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Trinidad woman in Syrian camp writes to prime minister pleading to go home

Women held with her five children in camp for families of suspected Islamic State members asks Keith Rowley to 'look deep inside your heart'
Nearly 100 nationals from Trinidad and Tobago are held at the camp in northeast Syria (AFP)

A woman from Trinidad and Tobago stranded at a Kurdish-run camp in northeast Syria has written to the Caribbean nation's prime minister asking to be allowed to return home.

The woman, who has her five children with her at the overcrowded al-Hol camp, called on Keith Rowley to "look deep inside your heart" and allow them back.

Nearly 100 nationals from Trinidad and Tobago - the children and wives of men who are suspected of fighting for Islamic State (IS) - are currently held at the camp. 

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But despite reports of disease, violence and even deaths at al-Hol, Trinidad and Tobago's government has been reluctant to repatriate them.

Families of those stranded say the government is shirking its responsibilities to its citizens and have taken it to court.

In the letter, which came to light earlier this month, the woman, who did not give her name but said she had bachelor and master degrees, writes: "I am writing to you cause I feel I am left with no other choice.

"Let me get straight to the point, all I am requesting of you is simply to bring my children and myself home along with my other colleagues.

"Mr Rowley you have the power to do anything you wish and you should be God-fearing in the decisions you make. 

"As a citizen of Trinidad and Tobago, it makes me liable to all democratic rights whether I am there or not."

'Not what we expected'

The woman arrived at the camp in December 2018 as part of an exodus of people who had fled after the capture of IS territory by a US-backed military campaign spearheaded by the Syrian Democratic Forces (SDF). 

The mainly Kurdish-led SDF announced victory over IS in March 2019.

She wrote that she and her husband were "God-fearing Muslims" who had travelled to the region because they wanted their children “to be among Muslims "like ourselves". 

But she admits that things did not go as planned.

"Decisions were made by us and the ending was not what we expected but as we know we must pick up the pieces, accept our wrong, and we must move on again trying the best of our abilities to continue a prosperous life ahead," she wrote

"My children have a lot of dreams and aspirations and as their parent, I am responsible for helping them through but this task is almost impossible and not to mention difficult for me if I am left to just sit here and let time pass."

Child deaths

At least 71 of the Trinidadians held at al-Hol are children. 

Pictures obtained by MEE last year showed a boy with open, festering flesh on his scalp. 

Flies gathered at the mouth of his younger brother in another photo. In an audio recording, one child complained of a stomach upset and said he had contracted chicken pox.

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Last month, eight children died from illnesses, including from malnutrition-related complications and dehydration, at the camp.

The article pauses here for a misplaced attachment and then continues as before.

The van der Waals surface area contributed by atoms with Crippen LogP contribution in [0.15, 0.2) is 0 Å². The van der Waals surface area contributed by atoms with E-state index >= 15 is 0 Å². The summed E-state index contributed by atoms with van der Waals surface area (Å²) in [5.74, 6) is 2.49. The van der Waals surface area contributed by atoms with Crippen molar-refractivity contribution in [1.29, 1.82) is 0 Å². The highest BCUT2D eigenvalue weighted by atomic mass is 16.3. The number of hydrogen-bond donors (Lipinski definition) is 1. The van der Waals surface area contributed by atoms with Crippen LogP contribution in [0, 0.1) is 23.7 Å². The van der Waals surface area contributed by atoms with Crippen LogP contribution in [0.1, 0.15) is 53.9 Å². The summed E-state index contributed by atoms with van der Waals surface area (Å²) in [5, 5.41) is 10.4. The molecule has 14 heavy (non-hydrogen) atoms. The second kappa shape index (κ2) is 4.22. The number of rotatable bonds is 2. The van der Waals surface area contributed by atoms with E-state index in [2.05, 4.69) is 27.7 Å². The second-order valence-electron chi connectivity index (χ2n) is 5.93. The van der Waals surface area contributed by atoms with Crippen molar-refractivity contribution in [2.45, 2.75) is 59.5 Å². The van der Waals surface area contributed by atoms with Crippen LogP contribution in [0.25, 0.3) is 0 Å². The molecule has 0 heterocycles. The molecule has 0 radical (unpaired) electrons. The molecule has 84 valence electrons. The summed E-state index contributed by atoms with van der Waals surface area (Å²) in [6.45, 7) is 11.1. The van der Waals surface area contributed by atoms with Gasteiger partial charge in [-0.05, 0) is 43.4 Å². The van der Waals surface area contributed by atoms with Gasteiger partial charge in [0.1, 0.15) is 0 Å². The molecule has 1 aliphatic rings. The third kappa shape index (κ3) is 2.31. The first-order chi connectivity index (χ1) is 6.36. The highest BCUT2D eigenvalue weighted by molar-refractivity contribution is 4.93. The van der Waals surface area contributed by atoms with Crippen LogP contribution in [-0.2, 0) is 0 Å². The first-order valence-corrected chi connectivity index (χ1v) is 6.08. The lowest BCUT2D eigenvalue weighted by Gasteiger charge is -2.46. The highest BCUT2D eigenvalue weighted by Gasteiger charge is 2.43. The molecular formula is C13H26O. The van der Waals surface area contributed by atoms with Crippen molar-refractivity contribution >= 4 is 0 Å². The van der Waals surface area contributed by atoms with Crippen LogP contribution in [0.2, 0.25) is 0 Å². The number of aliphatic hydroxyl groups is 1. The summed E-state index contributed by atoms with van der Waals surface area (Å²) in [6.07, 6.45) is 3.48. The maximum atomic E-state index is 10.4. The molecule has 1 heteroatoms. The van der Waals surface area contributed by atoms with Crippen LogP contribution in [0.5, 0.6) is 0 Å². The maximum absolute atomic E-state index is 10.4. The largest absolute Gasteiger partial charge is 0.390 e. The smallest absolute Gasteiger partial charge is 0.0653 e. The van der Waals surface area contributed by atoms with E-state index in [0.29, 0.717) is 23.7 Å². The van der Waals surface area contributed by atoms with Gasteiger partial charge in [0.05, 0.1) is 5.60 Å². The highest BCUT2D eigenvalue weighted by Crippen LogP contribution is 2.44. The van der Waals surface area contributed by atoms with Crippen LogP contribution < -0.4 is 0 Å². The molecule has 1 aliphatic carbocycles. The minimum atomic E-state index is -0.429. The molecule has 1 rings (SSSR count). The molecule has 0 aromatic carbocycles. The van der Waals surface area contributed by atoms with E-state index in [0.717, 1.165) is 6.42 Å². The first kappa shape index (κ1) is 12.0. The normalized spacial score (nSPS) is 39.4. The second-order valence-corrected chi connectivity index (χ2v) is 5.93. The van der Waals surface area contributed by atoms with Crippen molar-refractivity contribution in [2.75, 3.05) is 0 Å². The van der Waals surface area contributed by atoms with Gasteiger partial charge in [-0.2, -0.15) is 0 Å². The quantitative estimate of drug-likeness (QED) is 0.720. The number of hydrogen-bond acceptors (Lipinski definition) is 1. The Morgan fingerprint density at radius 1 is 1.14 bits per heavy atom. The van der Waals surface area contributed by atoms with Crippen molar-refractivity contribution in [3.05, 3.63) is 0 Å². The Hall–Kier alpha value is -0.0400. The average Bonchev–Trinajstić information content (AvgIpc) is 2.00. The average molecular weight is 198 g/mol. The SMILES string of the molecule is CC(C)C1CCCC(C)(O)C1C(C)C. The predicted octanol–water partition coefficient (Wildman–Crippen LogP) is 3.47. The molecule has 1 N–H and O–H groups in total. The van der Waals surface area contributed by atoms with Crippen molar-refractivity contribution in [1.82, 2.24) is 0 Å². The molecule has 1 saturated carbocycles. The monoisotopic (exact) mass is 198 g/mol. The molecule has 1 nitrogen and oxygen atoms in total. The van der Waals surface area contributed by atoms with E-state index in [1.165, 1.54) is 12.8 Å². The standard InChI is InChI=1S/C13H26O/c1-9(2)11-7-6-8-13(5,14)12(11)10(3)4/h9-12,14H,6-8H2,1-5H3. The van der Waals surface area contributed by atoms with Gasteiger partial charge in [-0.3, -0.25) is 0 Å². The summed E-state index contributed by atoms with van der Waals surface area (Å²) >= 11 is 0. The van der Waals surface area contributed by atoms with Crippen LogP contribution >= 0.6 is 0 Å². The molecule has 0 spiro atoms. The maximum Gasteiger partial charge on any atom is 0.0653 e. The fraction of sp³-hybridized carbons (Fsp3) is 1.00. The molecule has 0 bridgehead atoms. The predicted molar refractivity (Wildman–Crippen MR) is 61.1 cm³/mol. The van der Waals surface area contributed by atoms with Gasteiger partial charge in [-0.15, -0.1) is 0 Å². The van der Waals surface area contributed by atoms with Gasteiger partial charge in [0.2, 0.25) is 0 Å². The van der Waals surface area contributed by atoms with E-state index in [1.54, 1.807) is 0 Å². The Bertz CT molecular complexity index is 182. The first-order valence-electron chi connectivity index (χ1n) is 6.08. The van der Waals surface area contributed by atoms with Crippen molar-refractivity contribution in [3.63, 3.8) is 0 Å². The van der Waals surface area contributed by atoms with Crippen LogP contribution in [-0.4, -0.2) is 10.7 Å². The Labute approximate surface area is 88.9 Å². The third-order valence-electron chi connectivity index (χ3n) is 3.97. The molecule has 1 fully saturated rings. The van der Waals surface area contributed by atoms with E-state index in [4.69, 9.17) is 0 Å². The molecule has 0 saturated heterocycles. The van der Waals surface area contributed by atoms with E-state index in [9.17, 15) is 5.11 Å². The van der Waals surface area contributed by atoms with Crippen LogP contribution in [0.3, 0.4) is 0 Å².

Also in August, al-Hol reported its first cases of the coronavirus, prompting aid agencies to raise the alarm that the pandemic could spread through the crowded and unsanitary camp, home to nearly 70,000 people.

Echoing those concerns, the woman added: "I want the opportunity to continue with my life and most importantly for my children to continue their lives where they can be in a more stable environment having the convenience of education, healthcare, food, and even clean water."

"If you can look deep inside your heart for just a few minutes, honestly, without any whispers from your mind and just ask yourself what did we do wrong?"

'About time'

Felicia Perkins, a Trinidadian who rescued her two children from the Kurdish camps last year, told MEE that that she "felt proud" that the woman had spoken out, given the abuse some have faced.

"I'm glad to know that she's taken the chance to speak out because I've spoken to women who have been beaten and threatened by the guards at the camps. 

"They don't want people to know what is happening."

Perkins, who has liaised with government authorities on behalf of the families of those at the camps, added: "It's about time they [those held in the camp] started to stand up."

Umar Abdullah, leader of the Islamic Front advocacy group, directed his message at the government. 

"Bring back those women and children. Please make every effort that will facilitate such a move," he told MEE.

"What's the hold up? Why is the government refusing to allow the return of these women and children?"

The government of Trinidad and Tobago did not respond to requests from MEE for comment.

A lawsuit filed by the families of at least 10 women and children at al-Hol camp against the government of Trinidad and Tobago is set to go to trial in November.  

The families say the women and children are vulnerable to exploitation and abuse.

Britain, France and the US are among countries that have repatriated citizens from the camp.

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